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King Saud bin Abdullaziz University for Health Sciences, Kingdom of Saudi Arabia
Scientific Tracks Abstracts: Endocrinol Metab Syndr
Background: Diabetes mellitus (DM), particularly the uncontrolled diabetes, is a common problem that the researchers observed among patients in ambulatory care settings in the Western Region of Saudi Arabia. Adherence to the pharmacological and lifestyle interventions regimens is essential for weight and glycaemic control, as well as prevention of co-morbidities. However, it is important to determine which factors influenced adherence among diabetics. Purpose: Describe the levels of treatment adherence among DM type II patients, explore the factors which influenced adherence and identify predictors of adherence using the Health Belief Model as a framework. Therefore, aiming at the development effective health care strategies aimed at optimising adherence. Design: A cross-sectional, descriptive-correlational study was used to measure treatment adherence as well as exploring the factors associated with treatment adherence and the predictors to this adherence. The setting was five ambulatory care clinics affiliated with Ministry of National Guard in the Western Region. Participants: Persons aged â�?¥18 years and had been placed on medication and lifestyle intervention regimens at least six months prior to data collection were qualified for recruitment. The sample comprised 1,409 randomly selected participants diagnosed with diabetes mellitus type II and who received treatment at the ambulatory clinics. Methods: Participants completed a structured Arabic questionnaire, assisted by research assistants. The participantsâ�?�? clinical records were furthermore analysed, using a structured checklist. Descriptive and inferential statistics were performed to quantify adherence, explore the relationships among variables and identify the predictors of adherence within the framework of the Health Belief Model. Results: High prevalence of obesity and low prevalence of glycaemic control were found. Participants adhered to the medication regimen but inadequately adhered to the lifestyle interventions regimen and blood glucose self-monitoring. The findings showed various perceptual problems that might have contributed to failure to adhere. The identified predictors of adherence indicated the essential requirements for health care interventions to secure treatment adherence. It is recommended that health education should address sociocultural in addition to biomedical matters to enhance the cultural congruency of interventions and ultimately adherence. Conclusions: Management of diabetes mellitus aimed at achieving glycaemic and weight control, and protection against comorbidities requires health education, motivation and support targeted at medication and in particular lifestyle adherence.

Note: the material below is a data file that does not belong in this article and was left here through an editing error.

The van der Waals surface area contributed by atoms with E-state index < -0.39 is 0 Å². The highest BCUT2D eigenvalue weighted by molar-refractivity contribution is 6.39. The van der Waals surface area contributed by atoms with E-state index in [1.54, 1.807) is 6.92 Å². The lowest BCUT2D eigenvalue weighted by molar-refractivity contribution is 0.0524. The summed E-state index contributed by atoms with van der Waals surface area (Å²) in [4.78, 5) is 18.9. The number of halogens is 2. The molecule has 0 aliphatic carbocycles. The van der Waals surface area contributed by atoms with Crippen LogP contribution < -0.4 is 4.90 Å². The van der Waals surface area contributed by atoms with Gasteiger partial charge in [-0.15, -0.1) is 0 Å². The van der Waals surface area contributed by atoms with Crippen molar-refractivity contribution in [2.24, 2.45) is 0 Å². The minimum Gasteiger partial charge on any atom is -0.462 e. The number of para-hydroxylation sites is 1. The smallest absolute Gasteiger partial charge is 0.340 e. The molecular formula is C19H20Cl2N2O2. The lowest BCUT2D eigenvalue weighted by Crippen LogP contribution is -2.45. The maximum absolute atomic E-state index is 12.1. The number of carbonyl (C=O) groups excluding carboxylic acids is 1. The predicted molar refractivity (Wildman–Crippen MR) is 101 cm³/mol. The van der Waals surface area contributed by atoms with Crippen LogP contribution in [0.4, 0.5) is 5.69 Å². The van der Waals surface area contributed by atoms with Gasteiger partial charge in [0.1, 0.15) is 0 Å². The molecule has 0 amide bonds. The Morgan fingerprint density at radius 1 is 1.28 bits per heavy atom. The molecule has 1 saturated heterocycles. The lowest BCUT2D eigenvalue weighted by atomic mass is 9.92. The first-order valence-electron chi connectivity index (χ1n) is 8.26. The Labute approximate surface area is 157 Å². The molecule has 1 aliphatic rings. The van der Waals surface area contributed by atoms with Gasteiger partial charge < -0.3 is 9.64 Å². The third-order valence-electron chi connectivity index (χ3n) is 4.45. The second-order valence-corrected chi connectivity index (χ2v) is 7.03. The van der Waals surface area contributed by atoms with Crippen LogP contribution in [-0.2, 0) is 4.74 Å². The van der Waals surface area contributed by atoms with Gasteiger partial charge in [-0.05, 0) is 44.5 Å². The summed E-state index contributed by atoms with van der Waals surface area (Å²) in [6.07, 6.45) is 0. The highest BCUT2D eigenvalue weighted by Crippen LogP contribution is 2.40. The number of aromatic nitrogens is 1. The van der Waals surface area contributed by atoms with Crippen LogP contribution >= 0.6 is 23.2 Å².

Jehad Halabi completed his PhD from the University of Illinois at Chicago; and MSc from State University of New York and presently is serving as Associate Professor at College of Nursing, King Saud bin Abdulaziz University- Health Sciences, Jeddah Saudi Arabia. He has earned his Certificates in Women’s Health, Medical Education, & Gerontology from Chicago. Four distinguished scholar’s awards from Chicago including International Scholar and Virginia Ohlson Award.